Tears for the work and tears for this remarkable review. I sit here, stunned.ReplyDelete
Grace Cavalieri is (thank all the gods!) a living legend. She dwells, and will always dwell, among the immortal greats. I know you agree, Karren! Thank you for this beautifully insightful and touching review of one of the heroes of contemporary American poetry.ReplyDelete
Well said, Barbara. She is a whirlwind of good energy, even when she is sad. We all love you, Grace, as you can see.Delete
I so look forward to reading this latest collection by Maryland State Poet Laureate, Grace Cavalieri. Thank you, Karren, for such an inviting review!ReplyDelete
Sistah Joy, for me writing a review like this one is as good as writing a poem. It gave me the same level of satisfaction and accomplishment.Delete
Grace Cavalieri, the great Poet Laureate of the state of Maryland, is a national treasure. She is one of our finest, most honest, most penetrating and moving poets. Plus, her generous support of other poets and their work is without match in contemporary American poetry. This insightful review gives us a taste of Cavalieri's brilliance and originality, her weaving of so many disparate elements into her beautiful, memorable poetry.ReplyDelete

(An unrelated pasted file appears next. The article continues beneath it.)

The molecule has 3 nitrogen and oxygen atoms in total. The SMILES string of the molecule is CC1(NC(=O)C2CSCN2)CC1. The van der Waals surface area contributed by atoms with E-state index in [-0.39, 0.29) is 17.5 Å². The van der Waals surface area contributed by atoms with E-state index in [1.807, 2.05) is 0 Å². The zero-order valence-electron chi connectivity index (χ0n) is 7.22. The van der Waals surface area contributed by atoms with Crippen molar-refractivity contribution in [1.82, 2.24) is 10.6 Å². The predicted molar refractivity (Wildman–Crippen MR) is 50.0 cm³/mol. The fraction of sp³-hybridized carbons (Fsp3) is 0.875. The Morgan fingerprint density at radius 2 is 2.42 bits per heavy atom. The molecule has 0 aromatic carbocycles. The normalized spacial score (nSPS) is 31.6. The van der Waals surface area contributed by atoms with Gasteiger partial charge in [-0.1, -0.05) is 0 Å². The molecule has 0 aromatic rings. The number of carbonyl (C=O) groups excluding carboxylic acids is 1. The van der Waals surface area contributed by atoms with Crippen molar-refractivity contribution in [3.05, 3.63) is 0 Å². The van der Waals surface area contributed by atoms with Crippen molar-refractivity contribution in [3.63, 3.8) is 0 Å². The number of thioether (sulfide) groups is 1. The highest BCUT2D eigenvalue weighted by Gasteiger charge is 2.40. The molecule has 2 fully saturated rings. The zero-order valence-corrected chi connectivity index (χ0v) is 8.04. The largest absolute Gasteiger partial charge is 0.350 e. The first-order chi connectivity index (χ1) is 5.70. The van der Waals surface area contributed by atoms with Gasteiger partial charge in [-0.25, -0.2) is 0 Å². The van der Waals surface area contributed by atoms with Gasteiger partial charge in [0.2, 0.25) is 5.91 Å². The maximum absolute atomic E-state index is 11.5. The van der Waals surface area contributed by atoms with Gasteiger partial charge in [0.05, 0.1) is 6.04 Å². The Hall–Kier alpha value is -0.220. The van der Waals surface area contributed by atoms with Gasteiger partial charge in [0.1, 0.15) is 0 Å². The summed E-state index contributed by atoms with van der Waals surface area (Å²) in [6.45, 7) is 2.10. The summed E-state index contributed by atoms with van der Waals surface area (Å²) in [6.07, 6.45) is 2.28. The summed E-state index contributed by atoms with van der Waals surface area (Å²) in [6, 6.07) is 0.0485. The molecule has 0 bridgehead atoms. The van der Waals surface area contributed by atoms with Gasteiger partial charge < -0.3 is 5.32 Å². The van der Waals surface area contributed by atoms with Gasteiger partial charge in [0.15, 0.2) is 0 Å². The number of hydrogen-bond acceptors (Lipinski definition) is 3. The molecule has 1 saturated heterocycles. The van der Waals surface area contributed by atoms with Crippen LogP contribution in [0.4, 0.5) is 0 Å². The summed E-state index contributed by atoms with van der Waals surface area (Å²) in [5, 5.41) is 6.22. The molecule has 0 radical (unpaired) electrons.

Fascinating. Thank you for this review Karren. I'm looking forward to reading Grace's new book. --Laura ShovanReplyDelete
You and I left Florida and reached the Washington area about the same time, Grace, and have each been super busy since, helping other poets and writers, and publishing scores of books! And not a few of our own poems and stories...Let us soldier on, and on--ReplyDelete
Smart move, Grace Jane, to connect with the Odyssey story, and smart review, Karren to see how that epic plays out in Showboat. Congratulations to two of my favorite bright women!ReplyDelete
Patricia, We all have a lot to be grateful for in this Washington, DC community to have so many intelligent writers!Delete
What a wonderful review, Karren, of this fabulous new work of Grace's. It sounds fascinating!ReplyDelete